25% of Americans live in places compliant with Kyoto protocol
University of Vermont news release
November 23, 2005
Even though the United States does not participate in the Kyoto protocol, about one-quarter of the population lives in states, counties or cities that have adopted climate change policies similar to those of the global initiative, according to a Brief Communication published in the November 17 issue of Nature.
Including regions classified as ‘probable’ and ‘possible’ adopters, which have pledged to reduce emissions, more than one-third of the U.S. population lives in such areas, say co-authors Brendan Fisher and Robert Costanza of the University of Vermont.
Together, these regions contribute up to half of the US gross domestic product, equivalent of 16.9% of global GDP, a slightly larger share than Japan, the world’s second largest economy.
Although the numbers look promising, Fisher and Costanza caution that “compliance will be a challenge even for current adopters, who have on average increased their carbon dioxide emissions by 14% since 1990.” There are no mechanisms to enforce such initiatives, they add.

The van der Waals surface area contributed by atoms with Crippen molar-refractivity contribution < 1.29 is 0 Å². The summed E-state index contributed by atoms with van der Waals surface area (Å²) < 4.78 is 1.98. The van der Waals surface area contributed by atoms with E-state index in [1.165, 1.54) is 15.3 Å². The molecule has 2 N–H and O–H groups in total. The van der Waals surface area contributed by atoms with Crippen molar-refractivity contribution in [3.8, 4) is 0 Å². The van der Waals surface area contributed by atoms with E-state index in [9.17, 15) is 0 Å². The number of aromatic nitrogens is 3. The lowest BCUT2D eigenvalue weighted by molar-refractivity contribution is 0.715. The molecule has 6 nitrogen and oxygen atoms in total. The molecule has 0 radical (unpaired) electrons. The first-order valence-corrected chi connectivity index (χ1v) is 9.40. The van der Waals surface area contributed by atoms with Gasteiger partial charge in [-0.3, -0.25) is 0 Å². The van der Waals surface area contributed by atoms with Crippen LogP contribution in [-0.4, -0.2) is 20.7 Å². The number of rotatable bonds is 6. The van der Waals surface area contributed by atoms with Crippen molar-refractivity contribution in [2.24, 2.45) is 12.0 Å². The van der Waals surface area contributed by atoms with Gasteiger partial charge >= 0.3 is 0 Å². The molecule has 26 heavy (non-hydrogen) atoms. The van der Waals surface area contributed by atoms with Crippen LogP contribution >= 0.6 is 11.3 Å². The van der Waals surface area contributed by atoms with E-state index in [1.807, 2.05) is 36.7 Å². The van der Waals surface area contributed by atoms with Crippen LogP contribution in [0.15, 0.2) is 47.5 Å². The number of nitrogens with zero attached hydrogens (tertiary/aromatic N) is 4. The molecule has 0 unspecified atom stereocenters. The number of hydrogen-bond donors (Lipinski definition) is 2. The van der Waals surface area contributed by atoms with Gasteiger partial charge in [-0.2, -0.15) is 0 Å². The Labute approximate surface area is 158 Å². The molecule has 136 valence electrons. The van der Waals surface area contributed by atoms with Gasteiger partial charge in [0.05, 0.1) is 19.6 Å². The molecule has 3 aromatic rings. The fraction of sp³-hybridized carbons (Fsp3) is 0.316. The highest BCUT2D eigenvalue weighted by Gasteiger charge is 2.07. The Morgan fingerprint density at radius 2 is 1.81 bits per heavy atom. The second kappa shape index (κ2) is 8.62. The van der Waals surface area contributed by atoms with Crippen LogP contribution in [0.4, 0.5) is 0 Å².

However, the local nature of these initiatives could make it possible to develop adaptable, site-specific plans for reducing greenhouse-gas emissions.
The United States produces 24% of worldwide greenhouse-gas emissions.
90% of largest companies concerned about climate change — survey
More U.S. corporations than ever before now factor climate change into the risks and opportunities faced by their businesses, according to a report released today by the Carbon Disclosure Project, a coalition of institutional investors with more than $21 trillion in assets. Increased interest from the investment community, in conjunction with related macro-economic developments, is encouraging the development of strategies to reduce greenhouse gas emissions.
Developed countries, taken as a group, have cut overall greenhouse gas (GHG) emissions 5.9% compared to the 1990 levels according to a new publication from the United Nations Climate Change secretariat.
This article is a modified press release from The University of Vermont.